British Columbia

Tangled traffic as cars, bikes and horses forced to share the road in Stanley Park

With three modes of transportation now shoe-horned into a two lane road, frustration and tension is rising on Stanley Park Drive.

Owner of horse-drawn carriage business says more tweaks are needed to make the road safe for everyone

Lineup of cars drive behind a Stanley Park Horse-Drawn Tours carriage in Vancouver on Wednesday. (Maggie MacPherson/CBC)

The arithmetic on Stanley Park Drive isn't adding up to anyone's satisfaction these days after the decision late last month to squeeze three modes of transportation onto the two lane, one-way road.

The right lane of Park Drive is now reserved for cyclists as park officials try to respond to a huge increase in bicycle traffic that materialized when the road was closed to cars in April. 

Meanwhile cars and horse-drawn carriages are now left to share the left-hand lane, even though the horses travel at a maximum speed of five km/h in what is designated a 30 km/h zone.

Stanley Park Horse-Drawn Tours owner Gerry O'Neil says the new traffic pattern is leading to some uncomfortable moments on the road, as faster-moving cars end up stuck behind his horses.

Cars are seen illegally driving in the bike lane on Stanley Park Drive in order to pass the park's horse-drawn carriages. 0:51

Last week O'Neil shot video showing how frustrated drivers have taken to veering into the bike lane in order to overtake the carriages.

"We wanted to show the officials that they should be dealing with this," he said. "Park Board felt the need to tweak the traffic and I respect that, but we just need to all work together to make it work."

The Vancouver Humane Society has also waded into the debate, issuing a press release calling the horses "an accident waiting to happen" and calling for their removal.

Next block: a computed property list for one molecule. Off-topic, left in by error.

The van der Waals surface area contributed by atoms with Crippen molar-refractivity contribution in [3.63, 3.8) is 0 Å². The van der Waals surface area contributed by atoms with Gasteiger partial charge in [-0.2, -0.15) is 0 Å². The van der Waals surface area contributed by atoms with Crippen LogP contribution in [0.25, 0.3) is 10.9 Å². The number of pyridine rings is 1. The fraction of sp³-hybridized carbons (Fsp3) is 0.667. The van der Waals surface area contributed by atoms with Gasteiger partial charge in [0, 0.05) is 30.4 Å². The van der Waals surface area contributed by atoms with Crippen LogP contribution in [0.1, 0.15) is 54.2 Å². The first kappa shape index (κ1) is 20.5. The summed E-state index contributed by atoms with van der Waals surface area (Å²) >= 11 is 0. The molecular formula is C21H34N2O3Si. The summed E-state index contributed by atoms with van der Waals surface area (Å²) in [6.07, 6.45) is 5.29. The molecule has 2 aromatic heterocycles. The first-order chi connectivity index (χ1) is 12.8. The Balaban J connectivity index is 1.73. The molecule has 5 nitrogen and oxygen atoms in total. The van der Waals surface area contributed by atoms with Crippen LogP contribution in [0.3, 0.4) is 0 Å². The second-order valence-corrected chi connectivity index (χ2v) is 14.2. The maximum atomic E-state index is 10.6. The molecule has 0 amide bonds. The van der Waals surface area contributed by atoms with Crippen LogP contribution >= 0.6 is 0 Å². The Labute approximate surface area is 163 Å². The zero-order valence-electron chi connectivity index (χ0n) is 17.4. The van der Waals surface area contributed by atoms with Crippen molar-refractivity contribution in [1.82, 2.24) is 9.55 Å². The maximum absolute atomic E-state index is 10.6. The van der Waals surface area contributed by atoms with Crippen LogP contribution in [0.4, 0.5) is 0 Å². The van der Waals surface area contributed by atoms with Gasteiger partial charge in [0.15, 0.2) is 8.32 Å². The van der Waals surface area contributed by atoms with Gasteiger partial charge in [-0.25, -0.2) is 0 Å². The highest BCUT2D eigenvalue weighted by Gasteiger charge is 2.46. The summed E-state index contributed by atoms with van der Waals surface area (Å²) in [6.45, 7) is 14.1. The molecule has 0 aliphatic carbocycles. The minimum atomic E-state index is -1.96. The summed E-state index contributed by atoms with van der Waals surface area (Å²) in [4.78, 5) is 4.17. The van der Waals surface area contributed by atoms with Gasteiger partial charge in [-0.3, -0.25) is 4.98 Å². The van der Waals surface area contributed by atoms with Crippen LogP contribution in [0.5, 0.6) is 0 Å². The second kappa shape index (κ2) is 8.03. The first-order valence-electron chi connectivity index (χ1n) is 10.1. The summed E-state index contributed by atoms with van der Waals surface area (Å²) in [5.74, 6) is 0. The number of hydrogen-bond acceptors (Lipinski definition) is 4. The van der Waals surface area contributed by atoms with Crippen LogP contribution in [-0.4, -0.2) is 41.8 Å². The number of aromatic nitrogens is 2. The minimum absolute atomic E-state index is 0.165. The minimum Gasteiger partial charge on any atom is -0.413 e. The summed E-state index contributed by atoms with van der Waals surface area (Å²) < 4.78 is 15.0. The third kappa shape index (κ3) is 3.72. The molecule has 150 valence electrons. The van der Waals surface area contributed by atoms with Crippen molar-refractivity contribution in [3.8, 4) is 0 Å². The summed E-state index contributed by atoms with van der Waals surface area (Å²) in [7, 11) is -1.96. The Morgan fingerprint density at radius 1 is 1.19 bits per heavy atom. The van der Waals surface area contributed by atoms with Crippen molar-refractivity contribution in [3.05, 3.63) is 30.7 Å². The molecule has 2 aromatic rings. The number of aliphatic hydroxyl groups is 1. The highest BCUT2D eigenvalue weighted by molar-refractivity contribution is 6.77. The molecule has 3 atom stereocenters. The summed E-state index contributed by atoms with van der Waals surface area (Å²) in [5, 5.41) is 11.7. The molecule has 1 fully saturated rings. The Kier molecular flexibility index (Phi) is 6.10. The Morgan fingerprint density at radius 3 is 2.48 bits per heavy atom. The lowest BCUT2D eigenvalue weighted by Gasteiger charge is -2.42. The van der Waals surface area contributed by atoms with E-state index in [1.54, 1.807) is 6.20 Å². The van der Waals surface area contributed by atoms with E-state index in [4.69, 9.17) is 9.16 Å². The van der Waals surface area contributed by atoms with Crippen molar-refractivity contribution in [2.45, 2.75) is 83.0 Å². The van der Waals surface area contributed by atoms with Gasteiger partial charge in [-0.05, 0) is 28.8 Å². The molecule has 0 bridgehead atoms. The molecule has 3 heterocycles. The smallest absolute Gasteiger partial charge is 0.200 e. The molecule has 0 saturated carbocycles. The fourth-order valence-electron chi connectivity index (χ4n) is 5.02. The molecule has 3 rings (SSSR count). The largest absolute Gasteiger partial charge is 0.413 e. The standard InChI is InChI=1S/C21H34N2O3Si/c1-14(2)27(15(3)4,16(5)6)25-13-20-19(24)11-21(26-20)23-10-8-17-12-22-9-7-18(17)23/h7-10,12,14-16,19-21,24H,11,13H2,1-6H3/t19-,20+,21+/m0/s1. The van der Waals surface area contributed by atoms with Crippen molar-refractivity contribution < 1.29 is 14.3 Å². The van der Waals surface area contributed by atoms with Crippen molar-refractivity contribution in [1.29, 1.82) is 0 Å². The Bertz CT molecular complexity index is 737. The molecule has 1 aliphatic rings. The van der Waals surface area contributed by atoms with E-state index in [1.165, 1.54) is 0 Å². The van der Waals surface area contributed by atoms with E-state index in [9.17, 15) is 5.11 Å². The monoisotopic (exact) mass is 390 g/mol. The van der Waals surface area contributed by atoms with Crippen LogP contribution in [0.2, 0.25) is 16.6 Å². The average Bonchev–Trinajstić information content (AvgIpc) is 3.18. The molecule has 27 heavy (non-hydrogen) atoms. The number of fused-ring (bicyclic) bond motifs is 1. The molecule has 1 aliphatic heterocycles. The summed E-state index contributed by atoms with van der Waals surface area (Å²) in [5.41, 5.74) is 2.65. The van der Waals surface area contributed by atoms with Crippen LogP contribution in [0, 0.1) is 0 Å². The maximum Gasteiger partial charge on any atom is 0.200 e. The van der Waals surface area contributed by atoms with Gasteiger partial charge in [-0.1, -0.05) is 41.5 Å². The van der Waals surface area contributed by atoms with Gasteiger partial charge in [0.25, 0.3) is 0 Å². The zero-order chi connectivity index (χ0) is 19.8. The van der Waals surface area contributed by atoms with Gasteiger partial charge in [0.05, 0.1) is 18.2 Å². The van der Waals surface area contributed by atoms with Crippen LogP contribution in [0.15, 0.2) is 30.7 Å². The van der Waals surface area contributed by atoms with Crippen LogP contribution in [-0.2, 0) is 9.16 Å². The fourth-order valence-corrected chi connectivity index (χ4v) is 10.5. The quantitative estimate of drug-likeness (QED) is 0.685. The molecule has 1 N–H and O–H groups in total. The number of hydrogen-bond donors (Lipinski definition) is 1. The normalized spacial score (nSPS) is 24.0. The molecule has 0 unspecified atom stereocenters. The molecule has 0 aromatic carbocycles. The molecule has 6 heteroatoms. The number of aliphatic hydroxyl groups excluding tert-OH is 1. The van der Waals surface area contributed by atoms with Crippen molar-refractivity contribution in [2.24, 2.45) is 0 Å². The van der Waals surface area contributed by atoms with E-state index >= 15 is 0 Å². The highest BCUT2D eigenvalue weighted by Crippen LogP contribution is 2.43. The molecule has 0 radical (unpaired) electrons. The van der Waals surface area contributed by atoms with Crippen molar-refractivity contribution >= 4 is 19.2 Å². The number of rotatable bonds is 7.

Cars, cyclists and a horse-drawn carriage try to share two lanes on Stanley Park Drive. (Maggie MacPherson/CBC)

"If the new traffic pattern gives much-needed access to the park to both motorists and cyclists, it would be a shame to scrap it because of one business putting public and animal safety at risk unnecessarily," said VHS spokesperson Peter Fricker.

O'Neil has operated in Stanley Park since 1981 and has another 20 years on his contract. He says he appreciates Fricker's concern, but disputes the notion that horses are the problem.

"The accident waiting to happen is not so much the horses, it's more the [competitive] cyclists in relation to the other cyclists — the moms and dads and kids," he said. 

"We've been doing this for 39 years and have a fantastic record. The park is a one-way street all the way around and it seems to me, and many others, that it is one of the safest places in any park or city in the world to base operations."

In a statement, Vancouver Park Board said it is working closely with businesses and stakeholders on a plan that includes provisions for pull-outs so horse carriages can let traffic pass by.

Gerry O'Neil has operated his tour business in Stanley Park since 1981 and still has another 20 years left on his contract. (Maggie MacPherson/CBC)

But O'Neil says to date, neither he nor 12 other park businesses he's talked to have been consulted or even contacted about a traffic management plan. He says he only learned about the changes by reading the minutes of Park Board meetings.

If anyone bothers to ask, he would suggest a back to the future solution: reopening all of Park Drive to cars and serious cyclists, while making the right hand lane a designated slow lane where the carriages can travel.

"Around the eastern side of the park which is the worst area and extremely busy, there's already a paved bike lane there ... between the road and the seawall," he said.

"Go back and promote that pathway and let the gran fondo-style cyclists on the road, because ...they don't mind to manage with the cars. Those that do mind are the kids, the beginners and the Mobi bikes."

In April, park officials shut down Stanley Park Drive to cars and designated it for bicycles only as part of the COVID-19 pandemic response.

At the same time cyclists were banned from the park's sea wall in order to give pedestrians more room to maintain physical distance.

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